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10550 Independence Pointe Pkwy, Ste 200
Matthews, NC 28105

(704) 759-6110

Semirog Law Firm, pllc is a personal injury and auto accidents law firm located in Charlotte and Matthews, North Carolina.   We are committed to providing quality legal services in a dedicated and cost-effective manner to all members of our community, regardless of race, gender, or national origin.

We have handled complicated litigation in the areas of personal injury, car wrecks, truck accidents, family and business law.  In addition, we have experience in real estate law and short-sale negotiations.

We offer standard and flexible billing arrangements for our clients, such as flat fee billing, hourly billing, and contingency fee billing depending on the type of legal matter.


Matthews North Carolina personal injury and auto accident attorneys and Charlotte North Carolina personal injury and auto accident and car accident and motorcycle accident attorneys.

Read our blog where we post recents news in developments in the personal injury and car and auto accidents law in North Carolina.  Learn interesting facts and legal concepts that will help you in your daily life.

Attorney-Client Privilege Explained

Serge Semirog

The attorney-client privilege is the oldest of the privileges protecting confidential communications.  It was accepted as early as during the reign of Elizabeth I.  The purpose of the privilege was to prevent the attorney from being required to take an oath and testify against the client.  It was then considered that such testimony against one to whom loyalty was owed would violate the attorney's honor as a gentleman.

Today, the privilege is the client's prerogative.   The client, not the lawyer, holds the privilege.  The client has the ultimate authority to raise or to waive the privilege.  An attorney may not testify as to communications made by a client unless released by the client.  

Definitions of Attorney-Client Privilege abound.   Here is one of the best examples:

A client has a privilege to refuse to disclose and to prevent any other person from disclosing confidential communications made for the purpose of facilitating the rendition of professional legal services to the client,

(1) between himself or his representative and his lawyer or his lawyer’s representative, or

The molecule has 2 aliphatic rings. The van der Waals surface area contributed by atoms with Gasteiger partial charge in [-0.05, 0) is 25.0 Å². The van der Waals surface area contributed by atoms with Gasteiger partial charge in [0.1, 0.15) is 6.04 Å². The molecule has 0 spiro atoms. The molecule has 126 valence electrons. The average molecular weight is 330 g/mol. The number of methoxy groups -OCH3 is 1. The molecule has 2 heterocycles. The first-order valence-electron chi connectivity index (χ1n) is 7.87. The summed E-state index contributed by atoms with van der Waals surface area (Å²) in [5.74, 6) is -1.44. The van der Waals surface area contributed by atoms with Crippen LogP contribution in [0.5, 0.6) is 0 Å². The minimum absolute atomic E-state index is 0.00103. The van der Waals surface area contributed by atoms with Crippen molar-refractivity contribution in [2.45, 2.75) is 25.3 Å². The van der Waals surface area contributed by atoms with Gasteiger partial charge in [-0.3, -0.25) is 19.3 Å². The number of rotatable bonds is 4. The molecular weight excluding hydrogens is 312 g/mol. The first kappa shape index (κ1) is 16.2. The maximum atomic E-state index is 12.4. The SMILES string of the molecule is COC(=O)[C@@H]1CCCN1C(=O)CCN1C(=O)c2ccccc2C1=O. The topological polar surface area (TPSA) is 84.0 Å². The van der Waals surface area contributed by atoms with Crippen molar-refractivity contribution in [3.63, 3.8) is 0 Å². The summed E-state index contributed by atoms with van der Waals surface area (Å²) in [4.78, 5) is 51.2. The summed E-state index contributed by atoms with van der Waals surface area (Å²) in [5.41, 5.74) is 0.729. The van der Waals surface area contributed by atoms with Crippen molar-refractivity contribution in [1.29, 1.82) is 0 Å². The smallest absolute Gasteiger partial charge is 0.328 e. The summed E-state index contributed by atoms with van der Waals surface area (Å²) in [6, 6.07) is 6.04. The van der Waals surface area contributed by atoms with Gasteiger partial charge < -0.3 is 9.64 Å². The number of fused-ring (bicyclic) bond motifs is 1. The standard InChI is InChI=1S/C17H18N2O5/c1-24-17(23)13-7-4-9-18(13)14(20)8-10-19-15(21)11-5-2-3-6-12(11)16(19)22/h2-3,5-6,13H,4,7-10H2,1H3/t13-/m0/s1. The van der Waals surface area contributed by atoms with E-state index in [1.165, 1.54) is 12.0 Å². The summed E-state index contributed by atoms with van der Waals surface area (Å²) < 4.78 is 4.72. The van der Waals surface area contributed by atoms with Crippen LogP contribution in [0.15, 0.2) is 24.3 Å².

(2) between his lawyer and the lawyer’s representative, or
(3) by him or his lawyer to a lawyer representing another in a matter of common interest, or
(4) between representatives of the client or between the client and a representative of the client, or
(5) between lawyers representing the client.

Attorney-client privilege protects confidential communications made both by the client and to the client.  

attorney client privilege.jpg

The practical consequence of the privilege is that there can be neither compelled nor voluntary disclosure by the attorney of matters conveyed to the attorney in confidence by a client for the purpose of seeking legal advice.

Ultimately it is the client, who as the holder of the privilege, alone is entitled to decide whether to claim the privilege or waive it by disclosing privilege-protected communication.


Facts are not protected



At the same time, not everything conveyed by a client to an attorney is immune from subsequent compelled disclosure in civil litigation.  Many communications that clients and attorneys alike believe will be privileged are not.   Whats important to remember is that the underlying facts, regardless of their source, are not privileged and discoverable. 

Only the content of communications between attorneys and their agents and clients and their agents where those communications have the purpose of seeking or giving legal advice that are privileged.

Thus foundational questions which seek to determine who was present or who authored a document or to whom it was sent are simply not encompassed within the privilege.



By Serge SemirogGoogle +